New German gas contracts with Russia ‘inconceivable’ – media
The crisis in Ukraine means that new gas contracts with Russia are “inconceivable,” the chair of Germany’s foreign affairs committee told broadcaster RTL/ntv on Thursday, as quoted by Reuters.
Speaking to the media, Michael Roth reportedly said that he could no longer imagine deepening economic relations with Russia.
Roth’s comments come after Russian President Vladimir Putin announced a special operation aimed at the defense of the newly recognized republics of Donetsk and Lugansk. The breakaway regions with a population of around four million people have faced sporadic shelling by the Ukrainian military since 2014.
Earlier this week, Germany suspended the certification of the Nord Stream 2 pipeline, putting the energy project with Russia on hold indefinitely. The Gazprom-led project is aimed at increasing Russia’s capacity to deliver gas to Germany and other EU countries via the Baltic Sea, bypassing transit countries such as Ukraine. Following the suspension, Deputy Chairman of the Russian Security Council Dmitry Medvedev predicted that the price of gas in Europe will double to €2,000 ($2,232) per thousand cubic meters.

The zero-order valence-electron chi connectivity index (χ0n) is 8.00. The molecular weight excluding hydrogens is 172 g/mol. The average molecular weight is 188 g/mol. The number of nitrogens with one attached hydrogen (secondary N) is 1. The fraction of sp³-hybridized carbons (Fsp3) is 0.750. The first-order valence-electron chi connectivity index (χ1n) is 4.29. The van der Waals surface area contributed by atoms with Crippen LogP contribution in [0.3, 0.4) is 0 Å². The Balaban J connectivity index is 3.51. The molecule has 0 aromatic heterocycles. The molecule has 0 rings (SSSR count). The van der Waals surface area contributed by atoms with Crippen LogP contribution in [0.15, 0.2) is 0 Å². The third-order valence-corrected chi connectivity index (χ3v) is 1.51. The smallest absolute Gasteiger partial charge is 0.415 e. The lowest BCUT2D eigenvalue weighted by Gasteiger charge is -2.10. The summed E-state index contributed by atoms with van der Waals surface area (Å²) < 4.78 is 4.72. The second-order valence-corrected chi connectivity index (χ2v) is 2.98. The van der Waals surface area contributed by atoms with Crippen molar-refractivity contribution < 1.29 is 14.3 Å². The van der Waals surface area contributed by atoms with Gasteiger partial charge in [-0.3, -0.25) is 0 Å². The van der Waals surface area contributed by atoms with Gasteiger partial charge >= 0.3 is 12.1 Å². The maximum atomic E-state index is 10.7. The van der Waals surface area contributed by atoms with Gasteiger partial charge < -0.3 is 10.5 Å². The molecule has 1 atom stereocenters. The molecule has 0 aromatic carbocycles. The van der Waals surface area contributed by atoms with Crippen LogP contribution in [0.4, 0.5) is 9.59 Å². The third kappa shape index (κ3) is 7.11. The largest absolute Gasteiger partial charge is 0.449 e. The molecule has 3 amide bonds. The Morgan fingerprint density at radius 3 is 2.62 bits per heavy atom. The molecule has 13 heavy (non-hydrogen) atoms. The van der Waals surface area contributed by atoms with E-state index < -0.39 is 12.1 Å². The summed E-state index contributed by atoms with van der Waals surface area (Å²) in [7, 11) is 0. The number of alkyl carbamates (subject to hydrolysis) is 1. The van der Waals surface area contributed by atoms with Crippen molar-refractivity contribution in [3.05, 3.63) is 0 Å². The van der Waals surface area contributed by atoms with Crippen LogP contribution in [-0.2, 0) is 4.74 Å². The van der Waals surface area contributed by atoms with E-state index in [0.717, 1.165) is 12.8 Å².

Europe gets almost 40% of its natural gas supplies from Russia, which are delivered by Nord Stream and other pipelines through Belarus and Ukraine. The EU has seen a surge in gas prices in recent months with the fuel hitting an all-time high of $2,190 in December. The latest developments surrounding Ukraine have sent natural gas prices surging by more than 40% on Thursday, with the commodity briefly surpassing $1,500 per thousand cubic meters (or $144.5 per MWh), according to the London Stock Exchange ICE, before slowing down to about $1,450 per thousand cubic meters.
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